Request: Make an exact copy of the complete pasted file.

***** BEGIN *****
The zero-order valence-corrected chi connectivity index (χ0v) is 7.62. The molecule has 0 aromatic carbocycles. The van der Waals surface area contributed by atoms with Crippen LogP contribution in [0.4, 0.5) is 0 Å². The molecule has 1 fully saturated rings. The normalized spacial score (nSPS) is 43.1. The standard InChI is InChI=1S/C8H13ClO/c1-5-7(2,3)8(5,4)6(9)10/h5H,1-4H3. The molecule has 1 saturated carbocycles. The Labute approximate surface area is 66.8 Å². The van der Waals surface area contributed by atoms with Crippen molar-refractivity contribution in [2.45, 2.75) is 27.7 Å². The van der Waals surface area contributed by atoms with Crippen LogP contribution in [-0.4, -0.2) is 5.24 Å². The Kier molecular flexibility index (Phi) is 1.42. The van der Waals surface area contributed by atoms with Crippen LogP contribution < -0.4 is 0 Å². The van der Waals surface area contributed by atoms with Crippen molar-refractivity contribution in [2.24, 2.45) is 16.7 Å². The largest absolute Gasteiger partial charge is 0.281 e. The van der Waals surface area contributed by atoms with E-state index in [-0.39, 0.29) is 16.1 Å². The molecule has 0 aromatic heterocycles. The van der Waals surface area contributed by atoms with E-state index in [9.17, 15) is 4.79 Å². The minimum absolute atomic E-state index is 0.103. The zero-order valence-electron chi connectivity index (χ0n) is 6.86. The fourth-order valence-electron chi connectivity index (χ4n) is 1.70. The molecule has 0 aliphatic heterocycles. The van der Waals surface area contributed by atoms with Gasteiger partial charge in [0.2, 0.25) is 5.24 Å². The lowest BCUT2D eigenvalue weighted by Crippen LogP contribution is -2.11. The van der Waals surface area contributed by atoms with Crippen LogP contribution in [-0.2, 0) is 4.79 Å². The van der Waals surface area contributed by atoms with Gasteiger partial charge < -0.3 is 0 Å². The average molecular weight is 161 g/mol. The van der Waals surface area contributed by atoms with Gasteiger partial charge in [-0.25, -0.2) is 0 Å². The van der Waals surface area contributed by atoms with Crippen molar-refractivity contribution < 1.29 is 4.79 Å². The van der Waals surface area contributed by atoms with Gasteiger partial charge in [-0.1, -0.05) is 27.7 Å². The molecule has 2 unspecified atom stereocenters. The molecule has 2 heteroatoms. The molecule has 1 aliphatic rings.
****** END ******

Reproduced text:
The zero-order valence-corrected chi connectivity index (χ0v) is 7.62. The molecule has 0 aromatic carbocycles. The van der Waals surface area contributed by atoms with Crippen LogP contribution in [0.4, 0.5) is 0 Å². The molecule has 1 fully saturated rings. The normalized spacial score (nSPS) is 43.1. The standard InChI is InChI=1S/C8H13ClO/c1-5-7(2,3)8(5,4)6(9)10/h5H,1-4H3. The molecule has 1 saturated carbocycles. The Labute approximate surface area is 66.8 Å². The van der Waals surface area contributed by atoms with Crippen molar-refractivity contribution in [2.45, 2.75) is 27.7 Å². The van der Waals surface area contributed by atoms with Crippen LogP contribution in [-0.4, -0.2) is 5.24 Å². The Kier molecular flexibility index (Phi) is 1.42. The van der Waals surface area contributed by atoms with Crippen LogP contribution < -0.4 is 0 Å². The van der Waals surface area contributed by atoms with Crippen molar-refractivity contribution in [2.24, 2.45) is 16.7 Å². The largest absolute Gasteiger partial charge is 0.281 e. The van der Waals surface area contributed by atoms with E-state index in [-0.39, 0.29) is 16.1 Å². The molecule has 0 aromatic heterocycles. The van der Waals surface area contributed by atoms with E-state index in [9.17, 15) is 4.79 Å². The minimum absolute atomic E-state index is 0.103. The zero-order valence-electron chi connectivity index (χ0n) is 6.86. The fourth-order valence-electron chi connectivity index (χ4n) is 1.70. The molecule has 0 aliphatic heterocycles. The van der Waals surface area contributed by atoms with Gasteiger partial charge in [0.2, 0.25) is 5.24 Å². The lowest BCUT2D eigenvalue weighted by Crippen LogP contribution is -2.11. The van der Waals surface area contributed by atoms with Crippen LogP contribution in [-0.2, 0) is 4.79 Å². The van der Waals surface area contributed by atoms with Gasteiger partial charge < -0.3 is 0 Å². The average molecular weight is 161 g/mol. The van der Waals surface area contributed by atoms with Gasteiger partial charge in [-0.25, -0.2) is 0 Å². The van der Waals surface area contributed by atoms with Crippen molar-refractivity contribution < 1.29 is 4.79 Å². The van der Waals surface area contributed by atoms with Gasteiger partial charge in [-0.1, -0.05) is 27.7 Å². The molecule has 2 unspecified atom stereocenters. The molecule has 2 heteroatoms. The molecule has 1 aliphatic rings.